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New report: 1.2 Million Colorado users accessed a single website to fix their stuff

Unfortunately, unnecessary barriers undermine Coloradans’ right to repair
For Immediate Release

A new analysis of the do-it-yourself repair website iFixit.com found a huge number of Coloradans are attempting to fix their cell phones, laptops, vacuums and cars, even as some manufacturers create unnecessary and unwarranted barriers to repair. 

In 2018 alone, 1.2 million unique users in Colorado accessed iFixit.com, just one of the many websites that offers guides, videos and tutorials to consumers and professional independent repairers on how to fix everything from vacuums to cars to cell phones. Cell phone repair guides were by far the most popular, receiving 21 percent of all the page views. Eight of the top ten things Coloradans were trying to fix were consumer electronics.

“Coloradans are showing that they want to fix their stuff. Unfortunately, making it hard to fix electronic devices increases the number of fixable devices that enter our waste stream and the number of new devices that need to be produced, which can have a negative impact on our environment,” said  Allison Conwell, advocate with CoPIRG Foundation. 

According to the analysis, What are Coloradans Fixing?, The top ten devices that Coloradans are trying to fix are: 

  1. Cell Phone
  2. Laptop
  3. Automobile
  4. Tablet
  5. Desktop Computer
  6. Gaming Console
  7. Wireless Speaker
  8. Vacuum
  9. Controller
  10. Clothing

Since eight of the top ten were consumer electronics, the report analyzed the most sought after fixes for just consumer electronics and found that the battery was the number one sought after fix (21 percent) followed by the screen, the hard drive, buttons, and the logic/motherboard. 

Despite the best efforts of websites like iFixit.com to provide Coloradans with the tools and knowledge to repair our stuff, some manufacturers create unnecessary and unwarranted barriers, especially in the world of consumer electronics. 

Barriers to consumers to easily fix their electronic devices include:

  • Limiting a consumer or even a professional independent repairer from accessing the tools, parts, schematics, or software needed to perform simple repairs.
  • Only making parts available to their own repair staff even if you wanted to pay fair market value to fix your stuff
  • Limiting important manufacturer information that would allow consumers to make easy fixes to their phones

An analysis, combined with expert advice from Repair.org, of the eight consumer electronic companies that made the top ten list of companies’ that produced things Colordans tried to fix, found that some of them do not sell the parts or tools necessary to repair their devices to the public.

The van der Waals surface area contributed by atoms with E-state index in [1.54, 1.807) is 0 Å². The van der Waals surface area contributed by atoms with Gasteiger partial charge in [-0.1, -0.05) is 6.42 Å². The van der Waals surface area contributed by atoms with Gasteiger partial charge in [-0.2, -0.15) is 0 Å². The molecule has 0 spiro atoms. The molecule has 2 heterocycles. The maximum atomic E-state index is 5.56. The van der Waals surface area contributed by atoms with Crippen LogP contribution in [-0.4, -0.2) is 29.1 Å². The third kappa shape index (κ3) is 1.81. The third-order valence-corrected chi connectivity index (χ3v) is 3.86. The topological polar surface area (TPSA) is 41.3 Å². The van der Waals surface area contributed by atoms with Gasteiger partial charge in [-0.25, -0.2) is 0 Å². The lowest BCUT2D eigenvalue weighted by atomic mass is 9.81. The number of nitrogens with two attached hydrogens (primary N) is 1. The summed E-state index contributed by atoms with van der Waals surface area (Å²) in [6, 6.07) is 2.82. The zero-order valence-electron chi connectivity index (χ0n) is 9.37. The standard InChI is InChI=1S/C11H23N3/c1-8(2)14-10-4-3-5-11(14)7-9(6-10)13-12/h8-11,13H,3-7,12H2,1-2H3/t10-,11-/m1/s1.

• HP and Lenovo provide manufacturer parts for sale, and provide free access to repair schematics and diagnostic software, and therefore make manufacturer-quality independent repair largely accessible to Coloradans.
  • LG offers some spare parts through authorized third-party sellers, which creates some limits to a Coloradan’s ability to fix their electronic devices. SharkNinja products offer some replacement accessories, but not internal components.
  • Apple along with Samsung, Sony, and Microsoft frequently do not offer the parts, tools, schematics, and information necessary to repair their devices for sale to consumers, thereby making manufacturer-quality independent repair inaccessible to Coloradans.

“Limiting consumers’ ability to access the parts and information necessarily makes repairs more difficult, and in some cases impossible. That’s wrong. Coloradans are showing that they want to fix their stuff, but right now many manufacturers don’t make their stuff easily fixable or provide the parts, tools, or information necessary to people who want to fix their stuff. Every Coloradan should have the right to repair their things,” said Conwell.

CoPIRG’s Right to Repair campaign calls for manufacturers to adopt and adhere to basic Right to Repair principles which include providing the information, schematics, software, tools, and parts necessary to repair their devices for free or at fair cost. Colorado’s Governor and Legislature should consider actions that can ensure Coloradans have a right to repair their stuff. 

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